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[RE-POST] Movie Review: Card Subject to Change

Posted on 5:50 pm, 30th March 2012 by | Email the author

The world of independent wrestling doesn’t look as glamorous as World Wrestling Entertainment or even distant number-two Total Nonstop Action/Impact Wrestling. Tim Disbrow’s documentary also lacks major-league polish. The movie features several profiles of wrestlers on various paths of their grueling careers. There are so many profiles jam-packed onto Card that it’s difficult to get to know many of the kayfabed combatants and what narrative there is becomes scattershot.

During the one hour, 42 minute film there is plenty of coverage of the National Wrestling Superstars chief Johnny Falco, the aging menace Kevin Sullivan, and the indy star Trent Acid. As viewers get peeks at the operation of Falco’s NWS we receive some insight into the makings of an indy wrestling league from Falco. Falco discusses the pay scale of the wrestlers and we get to see him in the midst of putting together wrestling shows. After a brief overview of his four decade career, Sullivan performs his brawling specialty in a few matches. Trent Acid, who resembles Matt Hardy if someone squints on a good day, is aiming for respect and an opportunity to work in a major wrestling company. Acid is an okay performer and his look is generic grunge. After watching Acid lose several matches, it’s tough to be convinced that we’re watching a star in the making. Acid’s agonies extend outside the ring. Halfway through the movie we are informed that the filmmakers have lost touch with Acid. He had served time in jail and went through rehab because of struggles with drugs. However, the filmmakers and Acid reconnect and his endeavors in the square circle continue. Sadly, Trent Acid passed away due to an overdose on June 18, 2010.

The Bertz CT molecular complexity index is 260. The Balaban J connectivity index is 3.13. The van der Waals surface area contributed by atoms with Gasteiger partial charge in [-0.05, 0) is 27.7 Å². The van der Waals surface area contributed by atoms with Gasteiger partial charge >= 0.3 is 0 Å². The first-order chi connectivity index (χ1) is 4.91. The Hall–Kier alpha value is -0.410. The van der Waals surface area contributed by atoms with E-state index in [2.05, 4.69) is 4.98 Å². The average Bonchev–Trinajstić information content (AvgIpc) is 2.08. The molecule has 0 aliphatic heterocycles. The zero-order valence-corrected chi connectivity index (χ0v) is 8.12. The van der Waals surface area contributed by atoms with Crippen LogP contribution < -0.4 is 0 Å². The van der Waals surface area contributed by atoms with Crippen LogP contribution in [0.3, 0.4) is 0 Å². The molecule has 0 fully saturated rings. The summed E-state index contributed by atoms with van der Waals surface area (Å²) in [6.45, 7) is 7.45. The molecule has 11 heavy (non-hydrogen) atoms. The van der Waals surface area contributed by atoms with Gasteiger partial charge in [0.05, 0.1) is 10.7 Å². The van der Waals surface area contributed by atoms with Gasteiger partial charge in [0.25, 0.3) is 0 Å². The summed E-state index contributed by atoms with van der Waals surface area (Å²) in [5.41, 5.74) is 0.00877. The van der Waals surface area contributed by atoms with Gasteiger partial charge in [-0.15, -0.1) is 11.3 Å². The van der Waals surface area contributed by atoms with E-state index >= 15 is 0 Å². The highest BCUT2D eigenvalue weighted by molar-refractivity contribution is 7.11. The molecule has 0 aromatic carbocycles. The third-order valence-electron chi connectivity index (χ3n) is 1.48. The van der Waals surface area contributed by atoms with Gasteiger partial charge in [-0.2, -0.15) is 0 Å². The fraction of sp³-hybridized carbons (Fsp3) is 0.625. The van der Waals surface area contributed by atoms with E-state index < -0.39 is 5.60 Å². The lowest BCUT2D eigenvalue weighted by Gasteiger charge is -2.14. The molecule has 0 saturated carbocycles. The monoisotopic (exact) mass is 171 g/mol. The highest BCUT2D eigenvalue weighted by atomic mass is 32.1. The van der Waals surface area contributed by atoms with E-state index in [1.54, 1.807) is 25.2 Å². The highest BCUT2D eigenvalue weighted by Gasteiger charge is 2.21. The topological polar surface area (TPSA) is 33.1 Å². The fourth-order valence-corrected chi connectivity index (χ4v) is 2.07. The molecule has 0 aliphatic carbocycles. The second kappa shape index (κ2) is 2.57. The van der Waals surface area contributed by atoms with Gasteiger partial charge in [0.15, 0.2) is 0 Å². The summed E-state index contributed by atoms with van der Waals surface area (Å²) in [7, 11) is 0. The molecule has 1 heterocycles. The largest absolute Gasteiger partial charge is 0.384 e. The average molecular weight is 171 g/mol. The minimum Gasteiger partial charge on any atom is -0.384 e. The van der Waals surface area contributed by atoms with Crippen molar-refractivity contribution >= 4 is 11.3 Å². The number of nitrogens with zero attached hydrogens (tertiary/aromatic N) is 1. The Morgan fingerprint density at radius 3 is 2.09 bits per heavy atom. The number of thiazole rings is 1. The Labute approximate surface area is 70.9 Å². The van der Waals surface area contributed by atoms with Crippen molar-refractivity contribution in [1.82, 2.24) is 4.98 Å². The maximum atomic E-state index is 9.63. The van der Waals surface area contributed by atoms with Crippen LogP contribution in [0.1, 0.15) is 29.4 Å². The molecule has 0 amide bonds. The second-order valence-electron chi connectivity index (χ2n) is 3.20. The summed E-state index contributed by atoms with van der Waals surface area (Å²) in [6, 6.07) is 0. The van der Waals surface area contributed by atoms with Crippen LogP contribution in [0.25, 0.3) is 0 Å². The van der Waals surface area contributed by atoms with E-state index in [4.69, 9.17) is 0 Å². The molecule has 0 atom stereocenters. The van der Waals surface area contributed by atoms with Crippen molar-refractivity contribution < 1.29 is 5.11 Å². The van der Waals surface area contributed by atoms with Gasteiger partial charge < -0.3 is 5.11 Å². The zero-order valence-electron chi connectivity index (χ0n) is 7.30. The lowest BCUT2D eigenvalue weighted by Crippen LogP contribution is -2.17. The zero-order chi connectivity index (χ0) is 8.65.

Before we get too comfortable with those three subjects, we are whisked away to see another wrestler. Back and forth we go among subjects. Many vignettes don’t have a coherent ending: wrestler talks about himself, wrestler does a match, we see a short post-match reaction shot backstage from the wrestler, and that’s it. Enthusiastic Sherri Martel gives her thoughts on wrestling in her last interview. Its placement in the middle of the movie is awkward and appears isolated from the rest of the movie. There is also a moment of unintentional hilarity when the movie fades out from a hyper Kip Sopp talking mid-speech. A fun activity to do is to spot the wrestler as several wrestlers are not mentioned or credited. Blink and you’ll miss a credited King Kong Bundy as he walks by the locker but is seen from the back.

Some other notable events of Card include indy veteran Corvis Fear discussing the effects of steroids then injecting a steroid onto his leg, Necro Butcher engage in the bloody matches in rings lined with barbed wire and fluorescent lights, Rhett Titus, who could belong in the TNA/Impact Wrestling undercard, and seeing insights from talent evaluators like Tom Pritchard and Jim Cornette tell us how someone can make it in the wrestling business.

While Card has a near-random narrative and lacks depth that would generate much sympathy for the subjects involved, Card has interesting footage and won’t drive devoted wrestling fans into boredom. The obvious lack of superstars and the presentation of independent wrestling shows may not be cool enough for fans used to the weekly antics of the WWE or even TNA/Impact Wrestling.

Overall, I give a mild recommendation for wrestling fans and grade Card a C. I prefer Wrestling with Shadows and Beyond the Mat to Card.

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